Dr. John S. Halliday, Comanche County, Kansas Hosted by RootsWeb, the oldest & largest FREE genealogical site. Click here to visit RootsWeb.
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The Western Star, November 9, 1923.

Life Sketches of Comanche-co. Pioneers   *   Some of Their Struggles and Early-day Experiences.

John S. Halliday

Dr. John S. Halliday
At left: Dr. John S. Halliday

Among the stalwart, ambitious young men from the more eastern states who back in the early 80s, turned their steps toward Kansas as a permanent location, was Dr. J. S. Halliday, now of Muskogee, Okla., whom every old-timer in Comanche-co. knows as one of the real pioneers and as one of the builders of Coldwater and Comanche-co. He was a native of Meigs-co., Ohio, having been born in that county on July 6, 1843. A little calculation will reveal the fact that when the Civil War broke out in 1861, young Halliday was not quite 18 years of age, and, like thousands of other young men from Ohio and other northern states he volunteered his services in defense of the Union, and in many a battle he proved himself to be of that invincible, courageous type of men for which Ohio was noted. As a member of the 36th Ohio Infantry, he won distinction on numerous occasions for bravery and good judgment in time of battle. He spent seven months in southern prisons.

During the years following the war young Halliday turned his attention to the study of medicine. He was graduated from the Homeopathic Medical College of St. Louis, Mo., in 1884, and later took a post graduate course in Pulte Medical College of Cincinnati, Ohio. Thus he dedicated his life to helping to alleviate pain and physical suffering. For over half a century he devoted his time and his talents to that work.

During the five years following the close of the Civil War, or from 1865 to 1870, young Halliday began to look about for a place to locate, and at the same time to see the country. He made a trip to the great Southwest, going as far as Arizona. It was probably on that trip that the intrepid Halliday got some of the love of the West in his system.

On August 7, 1870, he was united in marriage with Miss Mary Margaret Lisle, at Downington, Ohio. Mrs. Halliday died in this city on May 18, 1901; and about seven years later Dr. Halliday was united in marriage with Mrs. Cora Overstreet.

After his first marriage he settled in Middleport, Ohio, and there practiced his profession, gaining considerable prominence as a physician and surgeon. He was also located for a while in Pomeroy, Ohio, and in the year 1882 settled in Gallapolis, that state for the practice of his profession. But in the early fall of 1881 he yielded to the lure of the Kansas plains and decided to come to Coldwater,, which was then a town of a few hundred people, and only a little over three months old. He was thus one of the first physicians to settle in this county, and for nearly a quarter of a century he continued to be one of our best known and most prominent citizens. His practice took him not only to all parts of this county, but to adjoining counties as well. Dr. Halliday was identified with practically all of the early day movements and enterprises which had for their purpose the improvements and up building of the town and county. His influence was felt in the county seat contest, in the building of a courthouse, in securing a railroad through the county and in a dozen other ways, and at all times he showed that spirit of progressive and stick-to-it-ivness which characterized the early settlers in this county.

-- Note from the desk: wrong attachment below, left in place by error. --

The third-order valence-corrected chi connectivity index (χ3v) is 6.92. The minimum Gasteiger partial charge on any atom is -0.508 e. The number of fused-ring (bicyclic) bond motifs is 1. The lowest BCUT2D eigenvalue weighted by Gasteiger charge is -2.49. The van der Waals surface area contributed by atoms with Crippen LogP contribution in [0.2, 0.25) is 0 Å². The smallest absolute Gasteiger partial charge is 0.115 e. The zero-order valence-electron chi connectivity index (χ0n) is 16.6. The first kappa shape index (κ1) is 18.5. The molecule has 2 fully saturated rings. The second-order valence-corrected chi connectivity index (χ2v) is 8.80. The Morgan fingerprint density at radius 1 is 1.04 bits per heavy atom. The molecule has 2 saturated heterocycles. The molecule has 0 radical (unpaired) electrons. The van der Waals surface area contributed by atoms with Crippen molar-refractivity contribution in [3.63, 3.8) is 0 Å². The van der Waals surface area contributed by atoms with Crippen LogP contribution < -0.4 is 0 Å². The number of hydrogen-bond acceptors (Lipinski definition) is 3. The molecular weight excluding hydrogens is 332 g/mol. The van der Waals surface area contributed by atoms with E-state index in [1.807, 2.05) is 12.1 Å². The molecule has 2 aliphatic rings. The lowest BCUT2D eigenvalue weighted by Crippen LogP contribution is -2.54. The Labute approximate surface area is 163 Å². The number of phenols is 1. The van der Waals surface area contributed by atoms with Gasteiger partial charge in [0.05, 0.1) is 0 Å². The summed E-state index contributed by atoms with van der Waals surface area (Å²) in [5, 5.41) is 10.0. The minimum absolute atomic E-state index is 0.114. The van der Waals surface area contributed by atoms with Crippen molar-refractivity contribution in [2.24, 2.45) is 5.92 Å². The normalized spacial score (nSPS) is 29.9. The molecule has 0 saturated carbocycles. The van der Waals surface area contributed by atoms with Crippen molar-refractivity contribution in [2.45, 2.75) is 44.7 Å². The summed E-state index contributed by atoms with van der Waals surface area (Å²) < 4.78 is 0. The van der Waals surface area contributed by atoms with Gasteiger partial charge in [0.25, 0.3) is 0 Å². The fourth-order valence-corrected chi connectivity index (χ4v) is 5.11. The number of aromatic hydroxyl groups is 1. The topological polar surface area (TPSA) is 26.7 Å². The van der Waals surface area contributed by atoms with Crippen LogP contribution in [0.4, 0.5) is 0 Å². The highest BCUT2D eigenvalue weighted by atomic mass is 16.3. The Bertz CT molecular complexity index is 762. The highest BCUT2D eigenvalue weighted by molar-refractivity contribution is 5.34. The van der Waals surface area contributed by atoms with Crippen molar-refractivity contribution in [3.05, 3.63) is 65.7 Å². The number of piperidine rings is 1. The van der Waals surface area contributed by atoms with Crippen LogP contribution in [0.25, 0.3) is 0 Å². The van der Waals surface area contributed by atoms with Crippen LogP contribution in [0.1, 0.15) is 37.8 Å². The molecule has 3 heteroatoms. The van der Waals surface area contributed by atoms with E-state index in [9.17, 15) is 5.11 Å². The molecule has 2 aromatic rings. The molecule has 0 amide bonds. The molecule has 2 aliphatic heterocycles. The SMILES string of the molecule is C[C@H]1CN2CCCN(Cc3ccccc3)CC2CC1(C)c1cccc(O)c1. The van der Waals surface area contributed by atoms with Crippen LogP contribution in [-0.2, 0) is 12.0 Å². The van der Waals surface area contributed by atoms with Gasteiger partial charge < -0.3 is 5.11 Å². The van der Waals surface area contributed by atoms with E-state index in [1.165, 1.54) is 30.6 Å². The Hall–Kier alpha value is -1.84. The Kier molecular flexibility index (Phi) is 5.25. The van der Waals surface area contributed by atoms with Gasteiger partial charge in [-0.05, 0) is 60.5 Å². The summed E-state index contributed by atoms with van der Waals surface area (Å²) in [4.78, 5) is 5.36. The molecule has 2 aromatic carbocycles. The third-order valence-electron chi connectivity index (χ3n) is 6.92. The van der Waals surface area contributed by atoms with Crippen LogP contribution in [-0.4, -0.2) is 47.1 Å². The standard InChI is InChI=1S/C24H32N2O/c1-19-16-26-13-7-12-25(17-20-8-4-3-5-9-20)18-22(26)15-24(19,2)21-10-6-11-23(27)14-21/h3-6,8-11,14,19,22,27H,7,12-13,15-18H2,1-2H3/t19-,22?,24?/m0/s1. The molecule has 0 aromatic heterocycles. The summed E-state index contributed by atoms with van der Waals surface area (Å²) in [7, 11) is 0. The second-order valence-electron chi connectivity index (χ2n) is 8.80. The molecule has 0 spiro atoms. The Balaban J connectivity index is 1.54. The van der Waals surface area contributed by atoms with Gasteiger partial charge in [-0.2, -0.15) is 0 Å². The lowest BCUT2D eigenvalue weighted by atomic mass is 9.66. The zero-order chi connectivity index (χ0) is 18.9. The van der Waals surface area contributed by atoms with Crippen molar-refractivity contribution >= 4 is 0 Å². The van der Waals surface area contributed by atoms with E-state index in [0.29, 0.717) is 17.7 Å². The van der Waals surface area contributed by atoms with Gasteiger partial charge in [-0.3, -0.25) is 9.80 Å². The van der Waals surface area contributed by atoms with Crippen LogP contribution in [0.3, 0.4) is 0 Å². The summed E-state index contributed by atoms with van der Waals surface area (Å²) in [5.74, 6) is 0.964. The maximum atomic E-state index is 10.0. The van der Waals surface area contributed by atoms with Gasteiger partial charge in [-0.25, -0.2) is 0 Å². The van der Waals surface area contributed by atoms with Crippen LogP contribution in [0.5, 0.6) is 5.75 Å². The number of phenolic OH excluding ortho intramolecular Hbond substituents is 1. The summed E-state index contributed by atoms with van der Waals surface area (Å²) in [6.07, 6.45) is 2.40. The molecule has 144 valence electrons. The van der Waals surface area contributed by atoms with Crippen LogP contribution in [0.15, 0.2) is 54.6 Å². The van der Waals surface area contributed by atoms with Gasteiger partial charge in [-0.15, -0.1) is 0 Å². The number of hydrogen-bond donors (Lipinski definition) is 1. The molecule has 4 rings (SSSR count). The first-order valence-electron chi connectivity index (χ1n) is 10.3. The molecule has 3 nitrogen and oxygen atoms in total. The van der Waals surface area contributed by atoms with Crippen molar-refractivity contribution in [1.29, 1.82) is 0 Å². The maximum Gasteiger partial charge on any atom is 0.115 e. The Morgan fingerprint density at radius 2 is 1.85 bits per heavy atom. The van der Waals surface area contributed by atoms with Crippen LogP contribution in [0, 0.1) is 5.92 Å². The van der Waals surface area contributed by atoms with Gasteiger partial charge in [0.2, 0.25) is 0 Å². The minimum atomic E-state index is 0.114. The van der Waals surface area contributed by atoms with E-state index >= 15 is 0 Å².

At various times Dr. Halliday served in some public office - member of the school board, member of the city council, as mayor, or as a member of the Pension Board. At the general election in November, 1894, he was elected to the office of representative in the state legislature from the Comanche-co. district, defeating W. M. Cash by a vote of 158 to 157. He served for one term in the legislature, and while there made a good record. He was elected as a republican, and throughout all his life he has never swerved from or faltered in his devotion to that party.

Since moving to Muskogee in 1908 Dr. Halliday had gradually given up the practice of medicine, and is now devoting his time to his home life. Although now past 80 years of age, he is still in good health and taken an active interest in present day affairs. Among Comanche-co.'s "Roll of Honor," which includes the men and women who were our real pioneers, Dr. John Stanley Halliday will always have a prominent place.

For over 50 years Dr. Halliday has been a prominent and active member of the Grand Army of the Republic. For many years he has also taken an active interest in Masonry, having helped to organize the Coldwater Masonic lodge, also the local chapter of the Order of the Eastern Star.

Mrs. Frank A. Kimple of this county is a daughter of Dr. Halliday. Another daughter, Mrs. Ira B. Kirkland, lives in Muskogee, Okla. His son, Dr. Edward Meigs Halliday, now makes his home in St. Joseph, Mo.


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